A new golf prodigy has arrived on the scene. Korean-New Zealander Lydia Ko won the CN Canadian Women's Open on the U.S. LPGA Tour in Vancouver on Tuesday by shooting a 13-under 275 over four rounds.
In doing so, she became the youngest ever winner of the tournament at the tender age of 15 years, 4 months and 2 days, breaking the previous record set by American Lexi Thompson 11 months ago when she was 16.
Ko is the fifth amateur golfer to win an LPGA title to date, and the first in 43 years since JoAnne Carner did so in 1969 at the Burdine's Invitational.
Ko raced ahead of leading pro golfers like runner-up Park In-bee, who finished at 10-under, and joint-third-place finishers Choi Na-yeon, Shin Ji-yai, and Chella Choi, who were all a further two strokes back.
As amateur golfers are not allowed to collect any prize money, the winner's purse of US$300,000 went to Park.
Ko ranks as the world No. 1 amateur female golfer. At the age of 14 years, 9 months and 5 days, she became the youngest person in the world ever to win a professional event at the Bing Lee Samsung Women's New South Wales Open on the Australian LPG Tour in January.
She was also the highest-ranked amateur golfer at last month's U.S. Women's Open, where she finished with a share of 39th place, and won the U.S. Women's Amateur Golf Championship on Aug. 12.
Ko, who attends Pinehurst School in Auckland, New Zealand, was born in Seoul in 1997. She first visited Australia when she was six to see her aunt. The gift she received from the trip, a pair of toy clubs including a 7-iron and a putter, marked the start of her dizzying love affair with the sport.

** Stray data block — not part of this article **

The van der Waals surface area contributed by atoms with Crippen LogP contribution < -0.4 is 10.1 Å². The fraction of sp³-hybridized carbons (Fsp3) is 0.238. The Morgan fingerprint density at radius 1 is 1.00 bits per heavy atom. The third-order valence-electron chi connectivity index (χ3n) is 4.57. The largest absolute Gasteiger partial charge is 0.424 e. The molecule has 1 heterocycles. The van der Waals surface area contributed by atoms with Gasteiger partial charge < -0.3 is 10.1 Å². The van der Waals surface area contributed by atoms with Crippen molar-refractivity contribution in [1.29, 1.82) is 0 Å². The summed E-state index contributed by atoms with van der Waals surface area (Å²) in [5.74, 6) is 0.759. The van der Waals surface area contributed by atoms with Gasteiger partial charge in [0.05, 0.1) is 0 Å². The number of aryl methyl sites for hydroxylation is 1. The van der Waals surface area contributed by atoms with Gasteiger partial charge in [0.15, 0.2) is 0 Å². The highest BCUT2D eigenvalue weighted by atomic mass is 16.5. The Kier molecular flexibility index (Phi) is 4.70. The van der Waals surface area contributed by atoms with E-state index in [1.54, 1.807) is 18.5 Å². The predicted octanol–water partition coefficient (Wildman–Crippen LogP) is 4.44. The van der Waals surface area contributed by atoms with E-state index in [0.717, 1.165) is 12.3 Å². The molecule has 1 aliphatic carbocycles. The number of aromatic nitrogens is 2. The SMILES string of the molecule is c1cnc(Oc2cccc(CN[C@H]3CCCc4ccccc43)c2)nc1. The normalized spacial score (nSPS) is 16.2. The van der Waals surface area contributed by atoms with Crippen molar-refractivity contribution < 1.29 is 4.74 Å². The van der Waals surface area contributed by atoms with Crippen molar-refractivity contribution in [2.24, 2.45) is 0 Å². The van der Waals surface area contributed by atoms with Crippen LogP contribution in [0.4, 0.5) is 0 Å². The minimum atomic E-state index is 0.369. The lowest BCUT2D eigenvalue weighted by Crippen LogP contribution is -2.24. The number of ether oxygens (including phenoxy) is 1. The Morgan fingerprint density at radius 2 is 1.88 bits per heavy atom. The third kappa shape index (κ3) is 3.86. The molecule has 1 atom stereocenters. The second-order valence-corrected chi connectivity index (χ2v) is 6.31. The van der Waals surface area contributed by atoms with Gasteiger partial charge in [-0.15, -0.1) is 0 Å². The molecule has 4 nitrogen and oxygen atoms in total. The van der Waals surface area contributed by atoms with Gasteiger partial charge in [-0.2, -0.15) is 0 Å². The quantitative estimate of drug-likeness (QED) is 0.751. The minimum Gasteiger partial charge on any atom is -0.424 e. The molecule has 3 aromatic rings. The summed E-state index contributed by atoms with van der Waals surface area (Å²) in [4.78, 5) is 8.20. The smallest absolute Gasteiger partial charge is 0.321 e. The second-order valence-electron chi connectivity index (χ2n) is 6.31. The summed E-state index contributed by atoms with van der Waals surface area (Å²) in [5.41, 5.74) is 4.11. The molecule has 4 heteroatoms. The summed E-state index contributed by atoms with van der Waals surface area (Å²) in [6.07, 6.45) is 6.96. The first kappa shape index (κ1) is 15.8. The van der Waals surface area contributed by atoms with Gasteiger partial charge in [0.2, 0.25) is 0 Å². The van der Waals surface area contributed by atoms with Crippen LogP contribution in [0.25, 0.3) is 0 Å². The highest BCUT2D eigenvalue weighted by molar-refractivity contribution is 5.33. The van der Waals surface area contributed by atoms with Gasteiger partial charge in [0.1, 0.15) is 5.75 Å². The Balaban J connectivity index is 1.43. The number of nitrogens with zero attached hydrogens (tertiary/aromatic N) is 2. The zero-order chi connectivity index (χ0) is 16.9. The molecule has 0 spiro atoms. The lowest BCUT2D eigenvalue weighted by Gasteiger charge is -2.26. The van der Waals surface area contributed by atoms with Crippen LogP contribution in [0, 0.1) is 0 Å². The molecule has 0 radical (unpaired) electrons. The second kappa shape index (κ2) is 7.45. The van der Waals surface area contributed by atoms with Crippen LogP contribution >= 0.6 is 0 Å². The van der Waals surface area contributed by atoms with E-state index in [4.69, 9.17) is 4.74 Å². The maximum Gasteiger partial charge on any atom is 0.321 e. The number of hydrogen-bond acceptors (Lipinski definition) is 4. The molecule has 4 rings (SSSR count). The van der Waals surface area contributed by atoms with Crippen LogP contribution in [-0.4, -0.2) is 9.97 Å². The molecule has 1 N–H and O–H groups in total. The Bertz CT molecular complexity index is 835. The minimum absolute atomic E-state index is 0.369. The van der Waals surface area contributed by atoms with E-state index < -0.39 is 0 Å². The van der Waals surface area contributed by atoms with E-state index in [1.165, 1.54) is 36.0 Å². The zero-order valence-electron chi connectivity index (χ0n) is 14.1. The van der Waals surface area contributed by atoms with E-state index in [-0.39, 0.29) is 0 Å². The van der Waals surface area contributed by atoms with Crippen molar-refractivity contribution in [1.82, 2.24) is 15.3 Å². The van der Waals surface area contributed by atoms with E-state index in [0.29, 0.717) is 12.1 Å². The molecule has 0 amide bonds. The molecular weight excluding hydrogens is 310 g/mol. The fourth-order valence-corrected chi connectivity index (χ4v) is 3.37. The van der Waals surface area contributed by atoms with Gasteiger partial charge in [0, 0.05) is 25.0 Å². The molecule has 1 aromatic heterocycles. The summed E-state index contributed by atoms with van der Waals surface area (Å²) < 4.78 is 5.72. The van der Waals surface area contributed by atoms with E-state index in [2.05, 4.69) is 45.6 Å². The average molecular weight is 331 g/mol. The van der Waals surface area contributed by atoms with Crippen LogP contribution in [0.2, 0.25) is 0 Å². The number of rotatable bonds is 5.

Ko's parents, who soon recognized her talent, immigrated to New Zealand and found a home in front of a golf course. Ko started competing at the age of nine, and soon conquered the junior golf circuit, being selected for New Zealand's national team in 2010. She now has a string of records to her name based on her youthful achievements.
Ko plans to compete in the British Open and the World Amateur Golf Team Championship next month, and return to school in October. "I won't turn pro for the time being. I will study hard so that I can go to Stanford," she said.
Ko will return to Korea this week, her first homecoming since she left the country in 2003.
When she won the U.S. Women's Amateur Championships two weeks ago, she said, "Mom said that if I win, she'll find a way for me to meet actor So Ji-sub in Korea. That has given me an extra incentive." Ko will reportedly meet with So later after her aunt made all the necessary arrangements.